World's oldest dinosaur found – in a museum storeroom
Bones locked away for more than half a century overturn previous theories
Steve Connor is the Science Editor of The Independent. He has won many awards for his journalism, including five-times winner of the prestigious British science writers’ award; the David Perlman Award of the American Geophysical Union; twice commended as specialist journalist of the year in the UK Press Awards; UK health journalist of the year and a special merit award of the European School of Oncology for his investigative journalism. He has a degree in zoology from the University of Oxford and has a special interest in genetics and medical science, human evolution and origins, climate change and the environment.
Wednesday 05 December 2012
A set of fossilised bones kept for more than half a century in the dusty storerooms of the Natural History Museum in London belonged to the earliest-known dinosaur to roam the land.
Scientists have confirmed that the fossils, which were first unearthed in the 1930s in Tanzania, are those of a Labrador-sized dinosaur that lived at least 10 to 15 million years earlier than the previous oldest-known dinosaur.
The dinosaur probably stood upright on two legs and was between two and three metres long with a metre-long tail. However, scientists do not know whether it was a carnivore or herbivore because no teeth or jaws were preserved.
They have named the extinct species Nyasasaurus parringtoni after Africa's Lake Nyasa, now called Lake Malawi, and Cambridge University's Rex Parrington, a palaeontologist who discovered the fossils in East Africa.
Parrington handed over the rocks and fossilised bones to his PhD student, Alan Charig, who carried out an initial assessment of the bones in the 1950s and was still working on the project at the Natural History Museum when he died in 1997.
The fossils were then stored away again until they were re-examined by a team from Britain and the US. They found the creature's arm bones bear the key characteristics of dinosaurs and that it must have grown rapidly, another distinguishing feature of dinosaurs. The fossils have been dated to between 247 million and 235 million years ago, a geological period known as the Triassic when Africa was part of a giant supercontinent called Pangaea, which included South America, the Antarctic and Australia.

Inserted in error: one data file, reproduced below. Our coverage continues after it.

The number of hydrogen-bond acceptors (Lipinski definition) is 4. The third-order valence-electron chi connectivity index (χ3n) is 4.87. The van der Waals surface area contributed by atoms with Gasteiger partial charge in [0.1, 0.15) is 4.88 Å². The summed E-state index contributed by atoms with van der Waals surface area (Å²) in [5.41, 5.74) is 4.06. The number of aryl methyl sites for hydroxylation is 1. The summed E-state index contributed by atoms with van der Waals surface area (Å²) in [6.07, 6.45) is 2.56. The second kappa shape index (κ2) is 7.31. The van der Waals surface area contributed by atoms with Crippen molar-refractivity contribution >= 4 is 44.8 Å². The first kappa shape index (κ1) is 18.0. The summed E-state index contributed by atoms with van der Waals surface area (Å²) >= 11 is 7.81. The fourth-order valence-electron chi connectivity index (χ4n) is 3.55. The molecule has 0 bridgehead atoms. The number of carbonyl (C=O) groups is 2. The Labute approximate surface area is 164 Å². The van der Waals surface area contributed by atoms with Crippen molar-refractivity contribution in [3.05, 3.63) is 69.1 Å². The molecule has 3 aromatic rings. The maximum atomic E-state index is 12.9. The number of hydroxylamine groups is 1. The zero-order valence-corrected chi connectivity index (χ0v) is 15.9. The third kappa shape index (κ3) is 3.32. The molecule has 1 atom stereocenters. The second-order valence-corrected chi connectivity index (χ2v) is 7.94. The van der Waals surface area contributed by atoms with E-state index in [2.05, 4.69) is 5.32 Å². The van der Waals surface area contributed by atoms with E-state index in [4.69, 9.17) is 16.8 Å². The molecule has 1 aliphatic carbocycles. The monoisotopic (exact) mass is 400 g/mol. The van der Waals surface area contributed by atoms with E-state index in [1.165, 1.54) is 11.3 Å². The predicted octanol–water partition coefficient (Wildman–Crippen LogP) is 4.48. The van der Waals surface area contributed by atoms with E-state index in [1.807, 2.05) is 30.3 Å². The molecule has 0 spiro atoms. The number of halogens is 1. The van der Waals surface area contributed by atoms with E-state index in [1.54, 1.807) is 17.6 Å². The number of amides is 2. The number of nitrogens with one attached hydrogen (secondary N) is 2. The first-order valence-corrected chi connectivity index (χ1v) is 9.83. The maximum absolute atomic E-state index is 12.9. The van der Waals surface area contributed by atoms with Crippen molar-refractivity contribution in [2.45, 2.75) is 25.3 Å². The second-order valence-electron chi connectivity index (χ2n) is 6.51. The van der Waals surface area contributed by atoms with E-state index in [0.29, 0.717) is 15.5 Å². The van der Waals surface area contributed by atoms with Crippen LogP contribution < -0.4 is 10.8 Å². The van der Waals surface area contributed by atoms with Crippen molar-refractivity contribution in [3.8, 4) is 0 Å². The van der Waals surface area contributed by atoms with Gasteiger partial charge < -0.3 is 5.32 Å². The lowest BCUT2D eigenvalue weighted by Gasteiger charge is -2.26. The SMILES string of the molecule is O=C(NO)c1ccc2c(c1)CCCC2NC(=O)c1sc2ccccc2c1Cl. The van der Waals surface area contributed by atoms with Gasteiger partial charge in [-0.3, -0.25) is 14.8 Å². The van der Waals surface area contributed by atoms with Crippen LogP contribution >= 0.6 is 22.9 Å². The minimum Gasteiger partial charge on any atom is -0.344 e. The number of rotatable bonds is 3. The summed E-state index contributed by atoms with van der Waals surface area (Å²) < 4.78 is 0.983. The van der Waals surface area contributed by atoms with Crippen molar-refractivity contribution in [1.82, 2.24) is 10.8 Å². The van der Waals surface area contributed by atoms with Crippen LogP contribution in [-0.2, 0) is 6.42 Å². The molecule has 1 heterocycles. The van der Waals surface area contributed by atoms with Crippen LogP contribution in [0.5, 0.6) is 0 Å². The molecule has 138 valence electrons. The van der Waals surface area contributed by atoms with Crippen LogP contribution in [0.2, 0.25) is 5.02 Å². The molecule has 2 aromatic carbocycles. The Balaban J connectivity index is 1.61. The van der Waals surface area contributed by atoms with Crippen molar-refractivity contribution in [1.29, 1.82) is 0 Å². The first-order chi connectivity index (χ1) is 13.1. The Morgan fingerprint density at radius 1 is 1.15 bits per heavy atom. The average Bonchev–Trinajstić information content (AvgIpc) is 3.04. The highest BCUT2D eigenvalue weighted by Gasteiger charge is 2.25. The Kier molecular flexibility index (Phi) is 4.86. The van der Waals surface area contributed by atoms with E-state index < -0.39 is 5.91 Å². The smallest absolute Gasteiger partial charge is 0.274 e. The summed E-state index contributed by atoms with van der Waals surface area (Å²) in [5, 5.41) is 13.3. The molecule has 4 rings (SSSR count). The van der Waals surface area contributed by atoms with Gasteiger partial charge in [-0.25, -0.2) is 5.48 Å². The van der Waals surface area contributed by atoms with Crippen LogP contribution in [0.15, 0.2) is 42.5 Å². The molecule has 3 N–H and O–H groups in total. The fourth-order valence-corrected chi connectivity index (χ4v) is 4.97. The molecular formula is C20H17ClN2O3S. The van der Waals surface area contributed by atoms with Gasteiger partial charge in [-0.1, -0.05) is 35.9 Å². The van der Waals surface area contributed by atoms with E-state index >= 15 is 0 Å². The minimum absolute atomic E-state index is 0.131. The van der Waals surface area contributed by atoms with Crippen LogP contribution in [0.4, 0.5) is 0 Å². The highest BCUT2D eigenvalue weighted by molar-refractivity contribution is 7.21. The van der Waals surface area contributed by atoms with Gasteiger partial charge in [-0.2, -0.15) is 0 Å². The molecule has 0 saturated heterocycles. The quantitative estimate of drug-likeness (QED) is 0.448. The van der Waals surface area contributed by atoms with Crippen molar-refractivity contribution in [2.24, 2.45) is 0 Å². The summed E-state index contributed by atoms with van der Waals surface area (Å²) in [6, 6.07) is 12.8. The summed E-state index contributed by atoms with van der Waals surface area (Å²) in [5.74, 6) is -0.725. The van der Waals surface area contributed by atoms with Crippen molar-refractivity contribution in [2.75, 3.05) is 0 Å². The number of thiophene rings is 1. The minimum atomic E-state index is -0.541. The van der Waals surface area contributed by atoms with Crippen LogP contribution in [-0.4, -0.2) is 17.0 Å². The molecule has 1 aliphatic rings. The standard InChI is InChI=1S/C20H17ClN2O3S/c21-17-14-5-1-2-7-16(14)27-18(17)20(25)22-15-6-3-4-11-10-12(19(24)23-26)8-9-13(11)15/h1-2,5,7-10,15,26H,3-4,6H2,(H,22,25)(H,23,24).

"If the newly named Nyasasaurus parringtoni is not the earliest dinosaur, then it is the closest living relative found so far," said Sterling Nesbitt of the University of Washington in Seattle, who collaborated on the study published in the journal Biology Letters.
"It establishes that dinosaurs likely evolved earlier than previously expected and refutes the idea that dinosaur diversity burst onto the scene in the Late Triassic [Period], a burst of diversification unseen in any other groups at that time," Dr Nesbitt said.
Paul Barrett, a dinosaur expert at the Natural History Museum, said: "Although we only know Nyasasaurus from fossil fragments, the anatomy of its upper arm bone and hips have features that are unique to dinosaurs, making us confident that we're dealing with an animal very close to dinosaur origin."
Dinosaur fossils are found throughout the world. However, the discovery confirms that dinosaurs probably originated in the southern hemisphere and migrated north, probably with the movement of the continents.
"These new findings place the early evolution of dinosaurs and dinosaur-like reptiles firmly in the southern continents," Dr Barrett said.
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